... Directors of all time. Let's start with a story. Many years ago, when your grandfather was still a boy, a failed, beaten-down actor named Clint Eastwood packed up his horse and saddle (speaking metaphorically here), left Hollywood forever (or so he thought) and headed out to Europe to pick up cash wherever he could. He ended up doing a film in Italy for an almost-unknown director named Sergio Leone and an almost-unknown sound guy named Ennio Morricone. The film was (as history would later record) an "Italian Western," that is, as the iconic western drama was all but disappearing in the US, it was being "re-imagined" by Italian writers and directors, and then filmed in Italy, using mainly Italian actors. On the set, Eastwood spoke in English and everyone else spoke in Italian. (Dubbing later fixed all that). Filming now over, Eastwood took his cash and left. Weeks later, in a bar in another part of Europe, he overheard mention that a certain film was the leading box office attraction on the continent. The name sounded familiar but, frankly, during production, a final name for the film he'd just done had not even been selected. He investigated. Yes, this was the film he had just completed, now titled A FISTFUL OF DOLLARS. The rest is history. Sort of. Two sequels were done with Eastwood playing the same character. Monster hits.

By this point the critics began to acknowledge not only Clint, but also the man behind the camera, Leone, who was one of the most promising directors of the era. HE DID THINGS WITH THE CAMERA THAT NO ONE HAS DONE BEFORE OR SINCE, especially his use of closeups, especially his ability to match powerful emotional orchestrals to key scenes. The fourth film in the series, done by Leone but by this time lacking Eastwood, was ONCE UPON A TIME IN THE WEST. (Eastwood meanwhile had returned to America as a major celebrity, formed his own production company, Malpaso, and over time became a director as well as the #1 box office star. Over the course of his career, Eastwood subtly voiced his distaste for Leone's work by scrupulously avoiding all Leone's trademark camera angles, even in his westerns!)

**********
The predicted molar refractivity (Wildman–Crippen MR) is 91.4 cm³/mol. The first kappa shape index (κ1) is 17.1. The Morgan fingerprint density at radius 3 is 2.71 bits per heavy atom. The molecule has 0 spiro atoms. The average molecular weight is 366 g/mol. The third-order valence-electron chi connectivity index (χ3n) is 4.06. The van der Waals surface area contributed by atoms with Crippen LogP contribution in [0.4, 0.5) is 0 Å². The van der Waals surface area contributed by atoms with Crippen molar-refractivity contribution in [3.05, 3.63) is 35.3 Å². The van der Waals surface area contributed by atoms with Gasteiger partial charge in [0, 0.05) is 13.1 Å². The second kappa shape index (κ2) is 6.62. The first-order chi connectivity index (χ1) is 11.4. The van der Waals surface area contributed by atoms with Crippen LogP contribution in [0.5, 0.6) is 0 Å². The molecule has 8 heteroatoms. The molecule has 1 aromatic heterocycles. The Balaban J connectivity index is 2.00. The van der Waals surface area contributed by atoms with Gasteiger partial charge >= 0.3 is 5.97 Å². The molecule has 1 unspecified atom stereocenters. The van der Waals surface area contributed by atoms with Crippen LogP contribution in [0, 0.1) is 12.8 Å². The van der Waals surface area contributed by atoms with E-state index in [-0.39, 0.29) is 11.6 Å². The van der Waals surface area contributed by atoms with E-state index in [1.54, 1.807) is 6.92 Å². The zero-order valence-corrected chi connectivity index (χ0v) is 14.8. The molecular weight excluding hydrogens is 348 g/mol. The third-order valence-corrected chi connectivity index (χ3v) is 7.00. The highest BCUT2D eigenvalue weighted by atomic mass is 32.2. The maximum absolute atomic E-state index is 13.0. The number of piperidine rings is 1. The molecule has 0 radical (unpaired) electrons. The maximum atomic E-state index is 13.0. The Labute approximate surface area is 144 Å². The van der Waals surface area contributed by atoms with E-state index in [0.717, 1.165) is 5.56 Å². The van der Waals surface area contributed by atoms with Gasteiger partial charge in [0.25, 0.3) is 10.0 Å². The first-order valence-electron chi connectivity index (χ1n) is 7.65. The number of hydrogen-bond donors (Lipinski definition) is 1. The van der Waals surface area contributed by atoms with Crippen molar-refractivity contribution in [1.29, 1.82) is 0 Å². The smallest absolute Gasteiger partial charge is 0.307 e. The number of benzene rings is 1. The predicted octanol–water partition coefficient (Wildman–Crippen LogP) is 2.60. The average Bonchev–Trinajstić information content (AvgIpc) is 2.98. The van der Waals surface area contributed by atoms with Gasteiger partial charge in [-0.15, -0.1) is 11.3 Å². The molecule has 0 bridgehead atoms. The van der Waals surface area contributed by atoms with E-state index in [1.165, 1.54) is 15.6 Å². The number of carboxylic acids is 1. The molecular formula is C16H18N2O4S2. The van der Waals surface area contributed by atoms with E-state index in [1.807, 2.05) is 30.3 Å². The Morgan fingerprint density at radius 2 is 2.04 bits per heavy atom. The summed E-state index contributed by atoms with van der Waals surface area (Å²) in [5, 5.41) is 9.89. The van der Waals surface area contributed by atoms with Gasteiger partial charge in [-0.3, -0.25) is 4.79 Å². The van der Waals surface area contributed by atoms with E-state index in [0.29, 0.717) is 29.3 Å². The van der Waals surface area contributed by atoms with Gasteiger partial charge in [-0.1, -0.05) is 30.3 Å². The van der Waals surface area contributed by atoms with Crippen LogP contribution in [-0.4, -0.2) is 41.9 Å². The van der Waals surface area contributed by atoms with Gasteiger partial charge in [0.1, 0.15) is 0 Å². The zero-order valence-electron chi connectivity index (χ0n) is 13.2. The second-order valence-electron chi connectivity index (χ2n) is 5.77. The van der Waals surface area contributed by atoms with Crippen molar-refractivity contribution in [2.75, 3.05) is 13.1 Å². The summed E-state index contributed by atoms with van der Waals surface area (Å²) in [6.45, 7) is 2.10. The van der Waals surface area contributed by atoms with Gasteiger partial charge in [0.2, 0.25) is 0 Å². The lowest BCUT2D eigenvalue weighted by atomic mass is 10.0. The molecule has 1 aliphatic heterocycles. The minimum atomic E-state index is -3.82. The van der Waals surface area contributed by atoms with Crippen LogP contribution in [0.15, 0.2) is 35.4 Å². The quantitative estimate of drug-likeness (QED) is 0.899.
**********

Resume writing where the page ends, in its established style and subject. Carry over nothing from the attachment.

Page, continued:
Back to Leone. While he lent his name to a handful of oddball productions, the last passionate work he left behind as his legacy was this film. OMG. What a film. Showcasing not only Leone's talent behind the camera, but also his musical magic as well as his ability to tell a complex tale like no one before him. It was by and large produced in obscure locations in NA, and the performances of the players, especially James Woods, and also de Niro, could possibly rank even today as the best they have ever given. (Also a performance from a young and charismatic Jennifer Connolly that by itself is worth the price of the ticket)

The film is magical. But here is the catch. Very few people have ever seen it. Even people who "think" they have seen it, really have not. The studio behind the film went berserk when they saw the length and, fearful of losing dollars when they could be changing reels and selling more tickets, they brought in a butcher to shorten it. Now maybe the new editor was not a butcher by trade, but he was sure one by disposition. The late Roger Ebert said that, in his career, this was the most abusive re-edit he had ever seen. The actual film, the one that Leone left, was not seen until years later when the director's version surfaced. It is astounding. It is magical. It is one of the best films ever made. It is a must see.

Reviewed by sebwalrusfr 10 / 10

Best movie ever made?

Simply the best movie ever made. Dot.

Life. Love. Friendship. Nostalgia. Souvenirs. Childhood. Adulthood. Betrayal. Children's dreams. Psychology. Sex. Manhood. Womanhood. Romance. Illusions. Acting. Ambition. Glory. Fate. Masochism. Sadism. History. Death...

Some even say it's a movie on Italian Mafia...

This movie is to cinema what "A day in the life" is to modern music : an evocation of what life is, in a global approach, with its darker sides and its epic moments, and in the end everything is vain and you die. Magnified as always by the superb work of Ennio Morricone, and the perfect acting of De Niro and Woods, it was for Sergio Leone THE movie of his life, his long time cherished plan, his masterpiece to end with. Additionally, it has become THE movie of the 20th century.